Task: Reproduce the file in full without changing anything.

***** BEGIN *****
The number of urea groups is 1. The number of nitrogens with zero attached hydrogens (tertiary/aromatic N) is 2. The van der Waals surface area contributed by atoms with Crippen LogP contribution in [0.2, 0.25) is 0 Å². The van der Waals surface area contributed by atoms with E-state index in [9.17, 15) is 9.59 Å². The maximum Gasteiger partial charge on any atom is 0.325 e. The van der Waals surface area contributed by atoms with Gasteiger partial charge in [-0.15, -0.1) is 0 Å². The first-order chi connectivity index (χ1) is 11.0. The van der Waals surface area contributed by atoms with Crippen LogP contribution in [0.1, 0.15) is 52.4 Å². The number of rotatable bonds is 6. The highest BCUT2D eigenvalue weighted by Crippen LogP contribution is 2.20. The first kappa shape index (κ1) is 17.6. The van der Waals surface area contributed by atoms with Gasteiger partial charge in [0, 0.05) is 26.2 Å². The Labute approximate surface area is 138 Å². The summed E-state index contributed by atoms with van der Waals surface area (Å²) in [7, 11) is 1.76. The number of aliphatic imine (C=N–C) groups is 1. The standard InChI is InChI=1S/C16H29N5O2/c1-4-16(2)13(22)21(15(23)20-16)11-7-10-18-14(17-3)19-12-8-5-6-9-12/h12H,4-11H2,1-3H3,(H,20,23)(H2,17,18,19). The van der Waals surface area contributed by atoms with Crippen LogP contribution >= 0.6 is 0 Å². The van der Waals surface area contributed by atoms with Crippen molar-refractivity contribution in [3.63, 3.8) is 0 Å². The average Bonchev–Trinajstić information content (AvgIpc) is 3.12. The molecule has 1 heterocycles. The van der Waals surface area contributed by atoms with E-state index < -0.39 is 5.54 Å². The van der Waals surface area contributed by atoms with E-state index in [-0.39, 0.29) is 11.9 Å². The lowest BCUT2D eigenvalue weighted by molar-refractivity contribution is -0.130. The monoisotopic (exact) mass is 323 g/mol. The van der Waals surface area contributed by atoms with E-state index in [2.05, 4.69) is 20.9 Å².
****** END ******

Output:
The number of urea groups is 1. The number of nitrogens with zero attached hydrogens (tertiary/aromatic N) is 2. The van der Waals surface area contributed by atoms with Crippen LogP contribution in [0.2, 0.25) is 0 Å². The van der Waals surface area contributed by atoms with E-state index in [9.17, 15) is 9.59 Å². The maximum Gasteiger partial charge on any atom is 0.325 e. The van der Waals surface area contributed by atoms with Gasteiger partial charge in [-0.15, -0.1) is 0 Å². The first-order chi connectivity index (χ1) is 11.0. The van der Waals surface area contributed by atoms with Crippen LogP contribution in [0.1, 0.15) is 52.4 Å². The number of rotatable bonds is 6. The highest BCUT2D eigenvalue weighted by Crippen LogP contribution is 2.20. The first kappa shape index (κ1) is 17.6. The van der Waals surface area contributed by atoms with Gasteiger partial charge in [0, 0.05) is 26.2 Å². The Labute approximate surface area is 138 Å². The summed E-state index contributed by atoms with van der Waals surface area (Å²) in [7, 11) is 1.76. The number of aliphatic imine (C=N–C) groups is 1. The standard InChI is InChI=1S/C16H29N5O2/c1-4-16(2)13(22)21(15(23)20-16)11-7-10-18-14(17-3)19-12-8-5-6-9-12/h12H,4-11H2,1-3H3,(H,20,23)(H2,17,18,19). The van der Waals surface area contributed by atoms with Crippen LogP contribution >= 0.6 is 0 Å². The van der Waals surface area contributed by atoms with Crippen molar-refractivity contribution in [3.63, 3.8) is 0 Å². The average Bonchev–Trinajstić information content (AvgIpc) is 3.12. The molecule has 1 heterocycles. The van der Waals surface area contributed by atoms with E-state index < -0.39 is 5.54 Å². The van der Waals surface area contributed by atoms with E-state index in [-0.39, 0.29) is 11.9 Å². The lowest BCUT2D eigenvalue weighted by molar-refractivity contribution is -0.130. The monoisotopic (exact) mass is 323 g/mol. The van der Waals surface area contributed by atoms with E-state index in [2.05, 4.69) is 20.9 Å².